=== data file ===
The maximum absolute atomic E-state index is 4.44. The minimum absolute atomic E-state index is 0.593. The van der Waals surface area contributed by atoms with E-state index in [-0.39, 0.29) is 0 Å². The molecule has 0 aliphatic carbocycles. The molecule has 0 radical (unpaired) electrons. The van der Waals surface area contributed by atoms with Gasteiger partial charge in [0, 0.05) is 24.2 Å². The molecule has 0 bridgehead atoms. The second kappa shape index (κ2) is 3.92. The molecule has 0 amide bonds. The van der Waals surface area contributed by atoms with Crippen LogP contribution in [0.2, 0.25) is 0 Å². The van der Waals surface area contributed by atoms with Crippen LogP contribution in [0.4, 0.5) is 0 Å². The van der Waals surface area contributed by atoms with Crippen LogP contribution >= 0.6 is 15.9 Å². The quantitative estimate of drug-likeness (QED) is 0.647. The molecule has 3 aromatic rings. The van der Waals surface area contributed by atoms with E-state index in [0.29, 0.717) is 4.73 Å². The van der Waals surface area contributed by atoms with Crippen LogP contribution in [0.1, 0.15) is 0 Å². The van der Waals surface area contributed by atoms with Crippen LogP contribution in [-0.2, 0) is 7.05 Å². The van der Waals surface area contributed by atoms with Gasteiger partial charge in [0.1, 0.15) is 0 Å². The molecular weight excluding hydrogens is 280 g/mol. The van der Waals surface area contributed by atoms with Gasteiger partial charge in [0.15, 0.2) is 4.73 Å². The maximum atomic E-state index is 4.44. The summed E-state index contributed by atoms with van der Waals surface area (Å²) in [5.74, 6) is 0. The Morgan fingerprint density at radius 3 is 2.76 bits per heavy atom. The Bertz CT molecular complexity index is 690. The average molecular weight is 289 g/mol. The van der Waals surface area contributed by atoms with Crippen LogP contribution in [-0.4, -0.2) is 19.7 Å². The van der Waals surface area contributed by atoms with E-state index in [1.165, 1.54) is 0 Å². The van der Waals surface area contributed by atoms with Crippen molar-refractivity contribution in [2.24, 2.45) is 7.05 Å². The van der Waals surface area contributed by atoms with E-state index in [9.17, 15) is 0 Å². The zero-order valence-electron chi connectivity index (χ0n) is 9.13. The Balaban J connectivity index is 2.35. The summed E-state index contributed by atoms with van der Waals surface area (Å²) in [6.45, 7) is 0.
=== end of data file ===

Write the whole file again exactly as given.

The maximum absolute atomic E-state index is 4.44. The minimum absolute atomic E-state index is 0.593. The van der Waals surface area contributed by atoms with E-state index in [-0.39, 0.29) is 0 Å². The molecule has 0 aliphatic carbocycles. The molecule has 0 radical (unpaired) electrons. The van der Waals surface area contributed by atoms with Gasteiger partial charge in [0, 0.05) is 24.2 Å². The molecule has 0 bridgehead atoms. The second kappa shape index (κ2) is 3.92. The molecule has 0 amide bonds. The van der Waals surface area contributed by atoms with Crippen LogP contribution in [0.2, 0.25) is 0 Å². The van der Waals surface area contributed by atoms with Crippen LogP contribution in [0.4, 0.5) is 0 Å². The van der Waals surface area contributed by atoms with Crippen LogP contribution >= 0.6 is 15.9 Å². The quantitative estimate of drug-likeness (QED) is 0.647. The molecule has 3 aromatic rings. The van der Waals surface area contributed by atoms with E-state index in [0.29, 0.717) is 4.73 Å². The van der Waals surface area contributed by atoms with Crippen LogP contribution in [0.1, 0.15) is 0 Å². The van der Waals surface area contributed by atoms with Crippen LogP contribution in [-0.2, 0) is 7.05 Å². The van der Waals surface area contributed by atoms with Gasteiger partial charge in [0.1, 0.15) is 0 Å². The molecular weight excluding hydrogens is 280 g/mol. The van der Waals surface area contributed by atoms with Gasteiger partial charge in [0.15, 0.2) is 4.73 Å². The maximum atomic E-state index is 4.44. The summed E-state index contributed by atoms with van der Waals surface area (Å²) in [5.74, 6) is 0. The Morgan fingerprint density at radius 3 is 2.76 bits per heavy atom. The Bertz CT molecular complexity index is 690. The average molecular weight is 289 g/mol. The van der Waals surface area contributed by atoms with Crippen LogP contribution in [-0.4, -0.2) is 19.7 Å². The van der Waals surface area contributed by atoms with E-state index in [1.165, 1.54) is 0 Å². The van der Waals surface area contributed by atoms with Crippen molar-refractivity contribution in [2.24, 2.45) is 7.05 Å². The van der Waals surface area contributed by atoms with E-state index in [9.17, 15) is 0 Å². The zero-order valence-electron chi connectivity index (χ0n) is 9.13. The Balaban J connectivity index is 2.35. The summed E-state index contributed by atoms with van der Waals surface area (Å²) in [6.45, 7) is 0.